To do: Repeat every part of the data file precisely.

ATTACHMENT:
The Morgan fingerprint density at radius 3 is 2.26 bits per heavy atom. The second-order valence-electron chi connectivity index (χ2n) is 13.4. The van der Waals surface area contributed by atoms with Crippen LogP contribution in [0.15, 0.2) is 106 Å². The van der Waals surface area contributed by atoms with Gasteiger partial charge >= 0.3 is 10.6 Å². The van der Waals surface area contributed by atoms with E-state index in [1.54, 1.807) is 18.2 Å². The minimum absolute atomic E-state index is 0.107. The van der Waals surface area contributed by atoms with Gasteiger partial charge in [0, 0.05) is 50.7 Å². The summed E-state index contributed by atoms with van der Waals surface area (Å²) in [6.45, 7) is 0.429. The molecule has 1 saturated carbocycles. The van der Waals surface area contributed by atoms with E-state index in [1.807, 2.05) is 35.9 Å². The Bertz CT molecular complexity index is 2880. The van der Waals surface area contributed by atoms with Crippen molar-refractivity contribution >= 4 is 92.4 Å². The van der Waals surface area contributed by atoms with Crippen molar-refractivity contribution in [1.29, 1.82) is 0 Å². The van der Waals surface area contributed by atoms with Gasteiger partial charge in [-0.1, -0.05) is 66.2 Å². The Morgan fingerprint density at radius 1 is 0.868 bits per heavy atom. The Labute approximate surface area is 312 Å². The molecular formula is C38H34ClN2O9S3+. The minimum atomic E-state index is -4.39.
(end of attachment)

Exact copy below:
The Morgan fingerprint density at radius 3 is 2.26 bits per heavy atom. The second-order valence-electron chi connectivity index (χ2n) is 13.4. The van der Waals surface area contributed by atoms with Crippen LogP contribution in [0.15, 0.2) is 106 Å². The van der Waals surface area contributed by atoms with Gasteiger partial charge >= 0.3 is 10.6 Å². The van der Waals surface area contributed by atoms with E-state index in [1.54, 1.807) is 18.2 Å². The minimum absolute atomic E-state index is 0.107. The van der Waals surface area contributed by atoms with Gasteiger partial charge in [0, 0.05) is 50.7 Å². The summed E-state index contributed by atoms with van der Waals surface area (Å²) in [6.45, 7) is 0.429. The molecule has 1 saturated carbocycles. The van der Waals surface area contributed by atoms with E-state index in [1.807, 2.05) is 35.9 Å². The Bertz CT molecular complexity index is 2880. The van der Waals surface area contributed by atoms with Crippen molar-refractivity contribution >= 4 is 92.4 Å². The van der Waals surface area contributed by atoms with Crippen molar-refractivity contribution in [1.29, 1.82) is 0 Å². The van der Waals surface area contributed by atoms with Gasteiger partial charge in [-0.1, -0.05) is 66.2 Å². The Morgan fingerprint density at radius 1 is 0.868 bits per heavy atom. The Labute approximate surface area is 312 Å². The molecular formula is C38H34ClN2O9S3+. The minimum atomic E-state index is -4.39.